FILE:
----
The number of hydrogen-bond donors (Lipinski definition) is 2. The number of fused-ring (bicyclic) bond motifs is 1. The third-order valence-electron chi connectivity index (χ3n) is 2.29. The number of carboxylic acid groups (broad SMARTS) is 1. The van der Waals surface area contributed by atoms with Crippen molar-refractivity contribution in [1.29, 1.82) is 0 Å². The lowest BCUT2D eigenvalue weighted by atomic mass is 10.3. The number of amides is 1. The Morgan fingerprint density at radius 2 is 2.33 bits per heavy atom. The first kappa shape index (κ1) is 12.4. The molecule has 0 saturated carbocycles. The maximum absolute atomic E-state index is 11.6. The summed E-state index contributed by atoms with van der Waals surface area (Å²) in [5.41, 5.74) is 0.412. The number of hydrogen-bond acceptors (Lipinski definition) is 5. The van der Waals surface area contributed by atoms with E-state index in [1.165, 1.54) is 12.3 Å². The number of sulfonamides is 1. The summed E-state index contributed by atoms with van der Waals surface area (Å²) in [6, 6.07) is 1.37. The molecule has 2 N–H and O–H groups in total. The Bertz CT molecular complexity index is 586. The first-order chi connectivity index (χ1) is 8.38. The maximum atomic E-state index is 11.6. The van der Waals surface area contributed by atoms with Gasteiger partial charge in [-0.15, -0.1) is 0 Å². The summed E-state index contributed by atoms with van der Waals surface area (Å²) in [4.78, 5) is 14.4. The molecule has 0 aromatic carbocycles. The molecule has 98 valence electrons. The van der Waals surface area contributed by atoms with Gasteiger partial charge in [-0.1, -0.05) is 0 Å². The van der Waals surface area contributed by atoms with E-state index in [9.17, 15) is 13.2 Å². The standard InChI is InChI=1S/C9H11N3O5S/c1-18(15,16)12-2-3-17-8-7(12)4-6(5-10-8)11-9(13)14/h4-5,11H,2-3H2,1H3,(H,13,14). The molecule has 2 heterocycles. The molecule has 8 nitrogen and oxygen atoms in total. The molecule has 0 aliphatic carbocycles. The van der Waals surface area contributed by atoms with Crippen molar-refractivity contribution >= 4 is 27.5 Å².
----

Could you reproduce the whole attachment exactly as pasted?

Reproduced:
The number of hydrogen-bond donors (Lipinski definition) is 2. The number of fused-ring (bicyclic) bond motifs is 1. The third-order valence-electron chi connectivity index (χ3n) is 2.29. The number of carboxylic acid groups (broad SMARTS) is 1. The van der Waals surface area contributed by atoms with Crippen molar-refractivity contribution in [1.29, 1.82) is 0 Å². The lowest BCUT2D eigenvalue weighted by atomic mass is 10.3. The number of amides is 1. The Morgan fingerprint density at radius 2 is 2.33 bits per heavy atom. The first kappa shape index (κ1) is 12.4. The molecule has 0 saturated carbocycles. The maximum absolute atomic E-state index is 11.6. The summed E-state index contributed by atoms with van der Waals surface area (Å²) in [5.41, 5.74) is 0.412. The number of hydrogen-bond acceptors (Lipinski definition) is 5. The van der Waals surface area contributed by atoms with E-state index in [1.165, 1.54) is 12.3 Å². The number of sulfonamides is 1. The summed E-state index contributed by atoms with van der Waals surface area (Å²) in [6, 6.07) is 1.37. The molecule has 2 N–H and O–H groups in total. The Bertz CT molecular complexity index is 586. The first-order chi connectivity index (χ1) is 8.38. The maximum atomic E-state index is 11.6. The van der Waals surface area contributed by atoms with Gasteiger partial charge in [-0.15, -0.1) is 0 Å². The summed E-state index contributed by atoms with van der Waals surface area (Å²) in [4.78, 5) is 14.4. The molecule has 0 aromatic carbocycles. The molecule has 98 valence electrons. The van der Waals surface area contributed by atoms with Gasteiger partial charge in [-0.1, -0.05) is 0 Å². The van der Waals surface area contributed by atoms with E-state index in [9.17, 15) is 13.2 Å². The standard InChI is InChI=1S/C9H11N3O5S/c1-18(15,16)12-2-3-17-8-7(12)4-6(5-10-8)11-9(13)14/h4-5,11H,2-3H2,1H3,(H,13,14). The molecule has 2 heterocycles. The molecule has 8 nitrogen and oxygen atoms in total. The molecule has 0 aliphatic carbocycles. The van der Waals surface area contributed by atoms with Crippen molar-refractivity contribution >= 4 is 27.5 Å².